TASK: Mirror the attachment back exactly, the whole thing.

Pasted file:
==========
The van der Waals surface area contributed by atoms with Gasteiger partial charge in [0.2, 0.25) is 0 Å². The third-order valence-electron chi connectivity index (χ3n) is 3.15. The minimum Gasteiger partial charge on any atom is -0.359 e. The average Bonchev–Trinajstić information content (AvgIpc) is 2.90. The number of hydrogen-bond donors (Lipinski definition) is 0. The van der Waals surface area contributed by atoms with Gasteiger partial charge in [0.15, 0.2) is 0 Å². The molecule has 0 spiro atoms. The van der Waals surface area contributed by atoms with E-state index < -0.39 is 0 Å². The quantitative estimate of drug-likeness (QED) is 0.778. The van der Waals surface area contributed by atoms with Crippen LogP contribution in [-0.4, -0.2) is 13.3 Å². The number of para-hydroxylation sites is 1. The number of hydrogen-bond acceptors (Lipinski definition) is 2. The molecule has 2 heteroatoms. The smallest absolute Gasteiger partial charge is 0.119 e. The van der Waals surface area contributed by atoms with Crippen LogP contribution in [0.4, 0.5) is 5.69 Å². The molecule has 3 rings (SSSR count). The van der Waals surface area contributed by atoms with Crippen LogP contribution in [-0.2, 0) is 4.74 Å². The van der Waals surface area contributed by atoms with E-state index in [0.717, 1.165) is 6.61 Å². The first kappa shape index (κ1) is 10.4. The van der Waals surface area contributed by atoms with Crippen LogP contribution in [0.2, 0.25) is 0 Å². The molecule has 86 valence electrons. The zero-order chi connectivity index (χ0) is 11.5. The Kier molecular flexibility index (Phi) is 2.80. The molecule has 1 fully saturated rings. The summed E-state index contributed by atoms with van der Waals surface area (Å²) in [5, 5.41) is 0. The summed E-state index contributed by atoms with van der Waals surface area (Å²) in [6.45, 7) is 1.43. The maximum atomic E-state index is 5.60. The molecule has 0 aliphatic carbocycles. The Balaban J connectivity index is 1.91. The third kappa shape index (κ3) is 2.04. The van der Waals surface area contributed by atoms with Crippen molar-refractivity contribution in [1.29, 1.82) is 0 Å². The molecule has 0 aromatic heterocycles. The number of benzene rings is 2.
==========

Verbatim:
The van der Waals surface area contributed by atoms with Gasteiger partial charge in [0.2, 0.25) is 0 Å². The third-order valence-electron chi connectivity index (χ3n) is 3.15. The minimum Gasteiger partial charge on any atom is -0.359 e. The average Bonchev–Trinajstić information content (AvgIpc) is 2.90. The number of hydrogen-bond donors (Lipinski definition) is 0. The van der Waals surface area contributed by atoms with Gasteiger partial charge in [0.15, 0.2) is 0 Å². The molecule has 0 spiro atoms. The van der Waals surface area contributed by atoms with E-state index < -0.39 is 0 Å². The quantitative estimate of drug-likeness (QED) is 0.778. The van der Waals surface area contributed by atoms with Crippen LogP contribution in [-0.4, -0.2) is 13.3 Å². The number of para-hydroxylation sites is 1. The number of hydrogen-bond acceptors (Lipinski definition) is 2. The molecule has 2 heteroatoms. The smallest absolute Gasteiger partial charge is 0.119 e. The van der Waals surface area contributed by atoms with Crippen LogP contribution in [0.4, 0.5) is 5.69 Å². The molecule has 3 rings (SSSR count). The van der Waals surface area contributed by atoms with Crippen LogP contribution in [-0.2, 0) is 4.74 Å². The van der Waals surface area contributed by atoms with E-state index in [0.717, 1.165) is 6.61 Å². The first kappa shape index (κ1) is 10.4. The van der Waals surface area contributed by atoms with Crippen LogP contribution in [0.2, 0.25) is 0 Å². The molecule has 86 valence electrons. The zero-order chi connectivity index (χ0) is 11.5. The Kier molecular flexibility index (Phi) is 2.80. The molecule has 1 fully saturated rings. The summed E-state index contributed by atoms with van der Waals surface area (Å²) in [5, 5.41) is 0. The summed E-state index contributed by atoms with van der Waals surface area (Å²) in [6.45, 7) is 1.43. The maximum atomic E-state index is 5.60. The molecule has 0 aliphatic carbocycles. The Balaban J connectivity index is 1.91. The third kappa shape index (κ3) is 2.04. The van der Waals surface area contributed by atoms with Crippen molar-refractivity contribution in [1.29, 1.82) is 0 Å². The molecule has 0 aromatic heterocycles. The number of benzene rings is 2.